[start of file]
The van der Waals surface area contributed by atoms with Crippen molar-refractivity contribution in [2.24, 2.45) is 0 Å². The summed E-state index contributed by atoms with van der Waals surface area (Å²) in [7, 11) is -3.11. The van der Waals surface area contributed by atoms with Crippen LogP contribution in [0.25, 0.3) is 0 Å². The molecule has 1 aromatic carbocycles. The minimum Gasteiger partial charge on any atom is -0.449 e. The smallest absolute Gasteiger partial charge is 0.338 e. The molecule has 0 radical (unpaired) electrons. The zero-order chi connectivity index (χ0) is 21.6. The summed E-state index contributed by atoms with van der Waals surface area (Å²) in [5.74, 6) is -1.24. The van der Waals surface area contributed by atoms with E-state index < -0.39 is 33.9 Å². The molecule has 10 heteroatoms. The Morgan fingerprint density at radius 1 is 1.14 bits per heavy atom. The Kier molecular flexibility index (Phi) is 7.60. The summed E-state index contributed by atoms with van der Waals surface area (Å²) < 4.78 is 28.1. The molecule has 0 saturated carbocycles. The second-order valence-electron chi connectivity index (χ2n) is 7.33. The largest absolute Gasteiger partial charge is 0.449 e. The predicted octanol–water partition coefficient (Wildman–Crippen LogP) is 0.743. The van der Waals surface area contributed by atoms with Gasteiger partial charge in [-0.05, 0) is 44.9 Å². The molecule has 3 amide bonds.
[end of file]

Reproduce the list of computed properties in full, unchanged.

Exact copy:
The van der Waals surface area contributed by atoms with Crippen molar-refractivity contribution in [2.24, 2.45) is 0 Å². The summed E-state index contributed by atoms with van der Waals surface area (Å²) in [7, 11) is -3.11. The van der Waals surface area contributed by atoms with Crippen LogP contribution in [0.25, 0.3) is 0 Å². The molecule has 1 aromatic carbocycles. The minimum Gasteiger partial charge on any atom is -0.449 e. The smallest absolute Gasteiger partial charge is 0.338 e. The molecule has 0 radical (unpaired) electrons. The zero-order chi connectivity index (χ0) is 21.6. The summed E-state index contributed by atoms with van der Waals surface area (Å²) in [5.74, 6) is -1.24. The van der Waals surface area contributed by atoms with E-state index < -0.39 is 33.9 Å². The molecule has 10 heteroatoms. The Morgan fingerprint density at radius 1 is 1.14 bits per heavy atom. The Kier molecular flexibility index (Phi) is 7.60. The summed E-state index contributed by atoms with van der Waals surface area (Å²) < 4.78 is 28.1. The molecule has 0 saturated carbocycles. The second-order valence-electron chi connectivity index (χ2n) is 7.33. The largest absolute Gasteiger partial charge is 0.449 e. The predicted octanol–water partition coefficient (Wildman–Crippen LogP) is 0.743. The van der Waals surface area contributed by atoms with Gasteiger partial charge in [-0.05, 0) is 44.9 Å². The molecule has 3 amide bonds.